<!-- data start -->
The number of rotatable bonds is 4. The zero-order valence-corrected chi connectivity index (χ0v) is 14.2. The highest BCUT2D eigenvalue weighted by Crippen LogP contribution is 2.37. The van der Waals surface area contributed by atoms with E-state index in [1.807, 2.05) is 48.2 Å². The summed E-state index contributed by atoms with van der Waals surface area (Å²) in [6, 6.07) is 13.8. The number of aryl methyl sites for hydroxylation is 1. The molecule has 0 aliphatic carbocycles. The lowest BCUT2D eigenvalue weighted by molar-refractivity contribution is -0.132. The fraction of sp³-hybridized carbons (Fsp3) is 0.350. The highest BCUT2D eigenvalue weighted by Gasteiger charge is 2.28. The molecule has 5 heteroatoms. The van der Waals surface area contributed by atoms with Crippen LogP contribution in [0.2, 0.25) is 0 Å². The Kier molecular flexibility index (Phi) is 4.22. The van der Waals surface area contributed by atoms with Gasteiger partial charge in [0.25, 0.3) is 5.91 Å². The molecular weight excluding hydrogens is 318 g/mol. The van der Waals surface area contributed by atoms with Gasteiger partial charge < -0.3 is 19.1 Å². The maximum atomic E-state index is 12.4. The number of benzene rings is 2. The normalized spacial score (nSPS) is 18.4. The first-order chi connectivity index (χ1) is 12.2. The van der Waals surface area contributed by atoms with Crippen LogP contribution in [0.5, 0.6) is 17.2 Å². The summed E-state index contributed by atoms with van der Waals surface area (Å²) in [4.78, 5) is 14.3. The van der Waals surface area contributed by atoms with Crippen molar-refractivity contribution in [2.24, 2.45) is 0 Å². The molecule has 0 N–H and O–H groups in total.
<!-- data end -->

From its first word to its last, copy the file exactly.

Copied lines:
The number of rotatable bonds is 4. The zero-order valence-corrected chi connectivity index (χ0v) is 14.2. The highest BCUT2D eigenvalue weighted by Crippen LogP contribution is 2.37. The van der Waals surface area contributed by atoms with E-state index in [1.807, 2.05) is 48.2 Å². The summed E-state index contributed by atoms with van der Waals surface area (Å²) in [6, 6.07) is 13.8. The number of aryl methyl sites for hydroxylation is 1. The molecule has 0 aliphatic carbocycles. The lowest BCUT2D eigenvalue weighted by molar-refractivity contribution is -0.132. The fraction of sp³-hybridized carbons (Fsp3) is 0.350. The highest BCUT2D eigenvalue weighted by Gasteiger charge is 2.28. The molecule has 5 heteroatoms. The van der Waals surface area contributed by atoms with Crippen LogP contribution in [0.2, 0.25) is 0 Å². The Kier molecular flexibility index (Phi) is 4.22. The van der Waals surface area contributed by atoms with Gasteiger partial charge in [0.25, 0.3) is 5.91 Å². The molecular weight excluding hydrogens is 318 g/mol. The van der Waals surface area contributed by atoms with Gasteiger partial charge < -0.3 is 19.1 Å². The maximum atomic E-state index is 12.4. The number of benzene rings is 2. The normalized spacial score (nSPS) is 18.4. The first-order chi connectivity index (χ1) is 12.2. The van der Waals surface area contributed by atoms with Crippen LogP contribution in [0.5, 0.6) is 17.2 Å². The summed E-state index contributed by atoms with van der Waals surface area (Å²) in [4.78, 5) is 14.3. The van der Waals surface area contributed by atoms with Crippen molar-refractivity contribution in [2.24, 2.45) is 0 Å². The molecule has 0 N–H and O–H groups in total.